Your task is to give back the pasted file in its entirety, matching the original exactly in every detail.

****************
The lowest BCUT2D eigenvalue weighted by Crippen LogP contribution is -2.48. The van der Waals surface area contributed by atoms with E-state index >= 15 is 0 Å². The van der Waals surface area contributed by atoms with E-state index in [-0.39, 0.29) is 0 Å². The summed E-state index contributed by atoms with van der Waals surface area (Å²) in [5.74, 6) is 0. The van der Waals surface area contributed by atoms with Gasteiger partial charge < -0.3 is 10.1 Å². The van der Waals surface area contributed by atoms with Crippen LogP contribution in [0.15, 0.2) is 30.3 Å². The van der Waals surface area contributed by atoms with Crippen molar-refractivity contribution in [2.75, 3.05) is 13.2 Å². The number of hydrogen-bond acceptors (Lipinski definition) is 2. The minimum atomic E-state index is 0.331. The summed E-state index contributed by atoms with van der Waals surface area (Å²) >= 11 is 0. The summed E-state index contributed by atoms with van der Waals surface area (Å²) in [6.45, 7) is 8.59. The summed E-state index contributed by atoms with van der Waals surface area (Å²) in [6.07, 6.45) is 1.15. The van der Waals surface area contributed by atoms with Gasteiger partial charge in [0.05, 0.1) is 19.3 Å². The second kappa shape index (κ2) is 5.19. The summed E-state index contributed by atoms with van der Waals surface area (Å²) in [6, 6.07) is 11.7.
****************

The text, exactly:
The lowest BCUT2D eigenvalue weighted by Crippen LogP contribution is -2.48. The van der Waals surface area contributed by atoms with E-state index >= 15 is 0 Å². The van der Waals surface area contributed by atoms with E-state index in [-0.39, 0.29) is 0 Å². The summed E-state index contributed by atoms with van der Waals surface area (Å²) in [5.74, 6) is 0. The van der Waals surface area contributed by atoms with Gasteiger partial charge < -0.3 is 10.1 Å². The van der Waals surface area contributed by atoms with Crippen LogP contribution in [0.15, 0.2) is 30.3 Å². The van der Waals surface area contributed by atoms with Crippen molar-refractivity contribution in [2.75, 3.05) is 13.2 Å². The number of hydrogen-bond acceptors (Lipinski definition) is 2. The minimum atomic E-state index is 0.331. The summed E-state index contributed by atoms with van der Waals surface area (Å²) >= 11 is 0. The summed E-state index contributed by atoms with van der Waals surface area (Å²) in [6.45, 7) is 8.59. The summed E-state index contributed by atoms with van der Waals surface area (Å²) in [6.07, 6.45) is 1.15. The van der Waals surface area contributed by atoms with Gasteiger partial charge in [0.05, 0.1) is 19.3 Å². The second kappa shape index (κ2) is 5.19. The summed E-state index contributed by atoms with van der Waals surface area (Å²) in [6, 6.07) is 11.7.